The bravura blurs of light and colour, plus the copious use of slow motion and slow shutter speed set the upbeat yet obscure tone of the movie. Together with the intentional play of camera techniques, they amplified audiences’ awareness, sitting them on the edge of on-screen and off-screen intensity. Therefore, it becomes harder to ignore the feelings felt through the characters, especially since these existential questions begging our response had been there all along. Leung’s overwhelming self awareness which led to zero awareness of his surroundings in the film, also suggests that we as the audience occasionally carry a redundant consciousness during film-viewing.
The intimate narration by each character is like an elegiac poem recital typical of the Wongian style. There is nothing more poetic than Wong’s rhyming quips that linger on an introspective and lyrical note, sounding more melodic than dialogic.
“I don't know when it has started, but everything seems to have an expiry date … is there anything on earth that doesn’t expire?”
“On May 1st, 1994, a woman wished me Happy Birthday. I'll remember her all my life for that greeting. If memory is also a tin, I hope it never expires. If it does, I hope it's in 10,000 years.”
When spoken at different considerable moments of the film, these simple sentences transformed into lines that echoed one another, sparking off immense memorable connotations.
At times, words don't matter much in Chungking Express. Words are inadequate to describe the kind of sentiment Wong wants us to feel. It’s beyond reductive to see and hear the chimes of love; to truly understand love at its purest, we must feel rather than watch the film – which is why Wong always tries for the perfect aural complements that could set off his images on the most fitting mood.
Dinah Washington’s husky rendition of What a Difference a Day Makes accompanied the love scene between Tony Leung and Valerie Chow. As Washington croons on the joy of being in love, the mise-en-scene likewise overflows with the couple’s passion.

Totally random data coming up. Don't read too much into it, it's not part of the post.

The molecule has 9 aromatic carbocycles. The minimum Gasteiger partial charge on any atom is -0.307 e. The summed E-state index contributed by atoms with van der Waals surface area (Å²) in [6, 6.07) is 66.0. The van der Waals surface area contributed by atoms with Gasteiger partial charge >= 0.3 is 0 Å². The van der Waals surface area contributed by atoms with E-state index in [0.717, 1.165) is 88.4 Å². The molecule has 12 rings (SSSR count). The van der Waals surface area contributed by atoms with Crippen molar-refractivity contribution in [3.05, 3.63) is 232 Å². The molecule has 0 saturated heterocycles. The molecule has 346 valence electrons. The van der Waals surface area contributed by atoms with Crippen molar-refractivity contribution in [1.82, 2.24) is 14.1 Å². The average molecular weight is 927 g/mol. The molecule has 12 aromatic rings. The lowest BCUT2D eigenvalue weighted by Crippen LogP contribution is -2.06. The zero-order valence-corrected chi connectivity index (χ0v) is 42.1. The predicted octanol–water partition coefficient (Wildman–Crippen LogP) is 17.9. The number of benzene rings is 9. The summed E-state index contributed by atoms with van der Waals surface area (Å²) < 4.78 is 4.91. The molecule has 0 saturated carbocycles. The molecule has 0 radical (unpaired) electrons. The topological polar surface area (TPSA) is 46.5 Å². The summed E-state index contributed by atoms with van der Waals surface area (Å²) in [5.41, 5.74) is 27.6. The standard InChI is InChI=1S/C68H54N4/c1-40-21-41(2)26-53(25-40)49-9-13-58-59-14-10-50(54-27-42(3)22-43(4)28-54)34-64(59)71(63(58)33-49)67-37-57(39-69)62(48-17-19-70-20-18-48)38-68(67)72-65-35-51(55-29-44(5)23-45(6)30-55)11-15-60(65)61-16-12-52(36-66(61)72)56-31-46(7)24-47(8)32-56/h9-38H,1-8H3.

California Dreaming, though excessively used, also captured the free-wheeling spirit of Faye beautifully.
The meticulous set ups and pay offs in the film border on the precious. Wong has always preferred delicate metaphors, like how Tony Leung eventually turned out to be Faye’s other “California”, and how his ex-girlfriend “cancelled his plane”.
He seems to have confidence that his audience is sharp enough to pick up the tiny clues he leaves behind. Well, not everyone does, but I can tell you when one eventually does pick up all these subtleties (perhaps after the second watch), it’s like opening up your mind to Wong’s cinematic poetry, where even the tiniest details resonate.
To that, he said: “When it cried, I felt relieved. Despite its change of looks, it remains true to itself. It's still an emotional towel.”
Love manifests itself in so many ways that the feeling itself has already become a cliché. But in Chungking Express, where humanity deconstructs rather than reveals the different faces (phases) of love, we can revel in the scenes where one heightened moment surpasses the façade of everlasting love. Like fireflies, love is treasured for its ephemeral illumination, not the span of it.
As how I have always spoken of his works, Wongian romance is achingly and intoxicatingly beautiful. Chungking Express is no different.
The author is an Intern at Dawn.com from Singapore who likes to write on films, books and music.